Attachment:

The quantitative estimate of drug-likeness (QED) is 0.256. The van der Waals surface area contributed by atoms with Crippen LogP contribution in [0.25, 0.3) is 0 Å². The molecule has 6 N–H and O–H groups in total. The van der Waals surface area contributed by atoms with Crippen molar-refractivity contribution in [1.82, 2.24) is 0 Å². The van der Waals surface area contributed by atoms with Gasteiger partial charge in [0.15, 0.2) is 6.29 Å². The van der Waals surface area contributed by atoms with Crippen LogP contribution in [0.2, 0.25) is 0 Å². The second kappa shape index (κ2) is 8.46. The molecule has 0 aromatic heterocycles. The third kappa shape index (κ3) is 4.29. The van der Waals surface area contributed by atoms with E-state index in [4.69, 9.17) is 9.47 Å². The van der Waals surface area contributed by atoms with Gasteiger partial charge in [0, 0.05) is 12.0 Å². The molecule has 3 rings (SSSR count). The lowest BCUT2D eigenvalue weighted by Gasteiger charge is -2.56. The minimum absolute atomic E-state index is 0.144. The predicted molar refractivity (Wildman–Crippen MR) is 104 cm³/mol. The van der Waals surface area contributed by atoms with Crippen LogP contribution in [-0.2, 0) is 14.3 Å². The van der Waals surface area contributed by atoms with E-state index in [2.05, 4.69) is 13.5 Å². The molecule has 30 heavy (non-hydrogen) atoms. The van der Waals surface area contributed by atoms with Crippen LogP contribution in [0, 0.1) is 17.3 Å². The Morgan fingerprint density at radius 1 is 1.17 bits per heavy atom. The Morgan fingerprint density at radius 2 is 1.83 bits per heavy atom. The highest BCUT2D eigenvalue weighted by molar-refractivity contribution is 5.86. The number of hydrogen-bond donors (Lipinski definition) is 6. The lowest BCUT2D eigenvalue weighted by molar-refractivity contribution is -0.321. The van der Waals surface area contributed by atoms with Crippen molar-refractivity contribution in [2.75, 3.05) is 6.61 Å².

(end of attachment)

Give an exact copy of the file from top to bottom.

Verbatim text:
The quantitative estimate of drug-likeness (QED) is 0.256. The van der Waals surface area contributed by atoms with Crippen LogP contribution in [0.25, 0.3) is 0 Å². The molecule has 6 N–H and O–H groups in total. The van der Waals surface area contributed by atoms with Crippen molar-refractivity contribution in [1.82, 2.24) is 0 Å². The van der Waals surface area contributed by atoms with Gasteiger partial charge in [0.15, 0.2) is 6.29 Å². The van der Waals surface area contributed by atoms with Crippen LogP contribution in [0.2, 0.25) is 0 Å². The second kappa shape index (κ2) is 8.46. The molecule has 0 aromatic heterocycles. The third kappa shape index (κ3) is 4.29. The van der Waals surface area contributed by atoms with E-state index in [4.69, 9.17) is 9.47 Å². The van der Waals surface area contributed by atoms with Gasteiger partial charge in [0, 0.05) is 12.0 Å². The molecule has 3 rings (SSSR count). The lowest BCUT2D eigenvalue weighted by Gasteiger charge is -2.56. The minimum absolute atomic E-state index is 0.144. The predicted molar refractivity (Wildman–Crippen MR) is 104 cm³/mol. The van der Waals surface area contributed by atoms with Crippen LogP contribution in [-0.2, 0) is 14.3 Å². The van der Waals surface area contributed by atoms with E-state index in [2.05, 4.69) is 13.5 Å². The molecule has 30 heavy (non-hydrogen) atoms. The van der Waals surface area contributed by atoms with Crippen LogP contribution in [0, 0.1) is 17.3 Å². The Morgan fingerprint density at radius 1 is 1.17 bits per heavy atom. The Morgan fingerprint density at radius 2 is 1.83 bits per heavy atom. The highest BCUT2D eigenvalue weighted by molar-refractivity contribution is 5.86. The number of hydrogen-bond donors (Lipinski definition) is 6. The lowest BCUT2D eigenvalue weighted by molar-refractivity contribution is -0.321. The van der Waals surface area contributed by atoms with Crippen molar-refractivity contribution in [2.75, 3.05) is 6.61 Å².